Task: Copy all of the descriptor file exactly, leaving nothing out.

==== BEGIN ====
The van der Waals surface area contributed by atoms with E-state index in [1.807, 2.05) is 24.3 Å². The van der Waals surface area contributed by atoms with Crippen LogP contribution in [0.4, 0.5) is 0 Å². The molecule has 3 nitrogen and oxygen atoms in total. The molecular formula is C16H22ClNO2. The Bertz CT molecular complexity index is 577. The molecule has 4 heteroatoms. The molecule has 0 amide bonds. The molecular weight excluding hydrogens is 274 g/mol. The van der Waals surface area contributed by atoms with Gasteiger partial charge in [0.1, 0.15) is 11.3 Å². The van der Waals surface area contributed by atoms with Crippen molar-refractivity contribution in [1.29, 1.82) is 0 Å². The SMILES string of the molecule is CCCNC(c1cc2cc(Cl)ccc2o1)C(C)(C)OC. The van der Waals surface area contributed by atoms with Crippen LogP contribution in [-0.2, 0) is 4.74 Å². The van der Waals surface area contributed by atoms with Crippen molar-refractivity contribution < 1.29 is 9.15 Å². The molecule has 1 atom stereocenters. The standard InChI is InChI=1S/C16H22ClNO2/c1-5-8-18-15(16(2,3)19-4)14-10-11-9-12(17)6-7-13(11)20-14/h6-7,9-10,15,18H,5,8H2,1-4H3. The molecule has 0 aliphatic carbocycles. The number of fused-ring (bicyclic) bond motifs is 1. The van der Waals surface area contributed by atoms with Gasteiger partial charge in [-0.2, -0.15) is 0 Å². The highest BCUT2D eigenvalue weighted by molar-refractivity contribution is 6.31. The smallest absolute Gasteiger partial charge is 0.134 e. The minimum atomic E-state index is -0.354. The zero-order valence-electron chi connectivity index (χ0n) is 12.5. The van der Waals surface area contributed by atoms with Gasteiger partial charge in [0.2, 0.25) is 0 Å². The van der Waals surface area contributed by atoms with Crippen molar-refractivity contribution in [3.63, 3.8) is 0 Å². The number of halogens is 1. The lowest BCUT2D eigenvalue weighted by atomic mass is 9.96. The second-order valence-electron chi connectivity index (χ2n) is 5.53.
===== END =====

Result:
The van der Waals surface area contributed by atoms with E-state index in [1.807, 2.05) is 24.3 Å². The van der Waals surface area contributed by atoms with Crippen LogP contribution in [0.4, 0.5) is 0 Å². The molecule has 3 nitrogen and oxygen atoms in total. The molecular formula is C16H22ClNO2. The Bertz CT molecular complexity index is 577. The molecule has 4 heteroatoms. The molecule has 0 amide bonds. The molecular weight excluding hydrogens is 274 g/mol. The van der Waals surface area contributed by atoms with Gasteiger partial charge in [0.1, 0.15) is 11.3 Å². The van der Waals surface area contributed by atoms with Crippen molar-refractivity contribution in [1.29, 1.82) is 0 Å². The SMILES string of the molecule is CCCNC(c1cc2cc(Cl)ccc2o1)C(C)(C)OC. The van der Waals surface area contributed by atoms with Crippen LogP contribution in [-0.2, 0) is 4.74 Å². The van der Waals surface area contributed by atoms with Crippen molar-refractivity contribution < 1.29 is 9.15 Å². The molecule has 1 atom stereocenters. The standard InChI is InChI=1S/C16H22ClNO2/c1-5-8-18-15(16(2,3)19-4)14-10-11-9-12(17)6-7-13(11)20-14/h6-7,9-10,15,18H,5,8H2,1-4H3. The molecule has 0 aliphatic carbocycles. The number of fused-ring (bicyclic) bond motifs is 1. The van der Waals surface area contributed by atoms with Gasteiger partial charge in [-0.2, -0.15) is 0 Å². The highest BCUT2D eigenvalue weighted by molar-refractivity contribution is 6.31. The smallest absolute Gasteiger partial charge is 0.134 e. The minimum atomic E-state index is -0.354. The zero-order valence-electron chi connectivity index (χ0n) is 12.5. The van der Waals surface area contributed by atoms with Gasteiger partial charge in [0.2, 0.25) is 0 Å². The van der Waals surface area contributed by atoms with Crippen molar-refractivity contribution in [3.63, 3.8) is 0 Å². The number of halogens is 1. The lowest BCUT2D eigenvalue weighted by atomic mass is 9.96. The second-order valence-electron chi connectivity index (χ2n) is 5.53.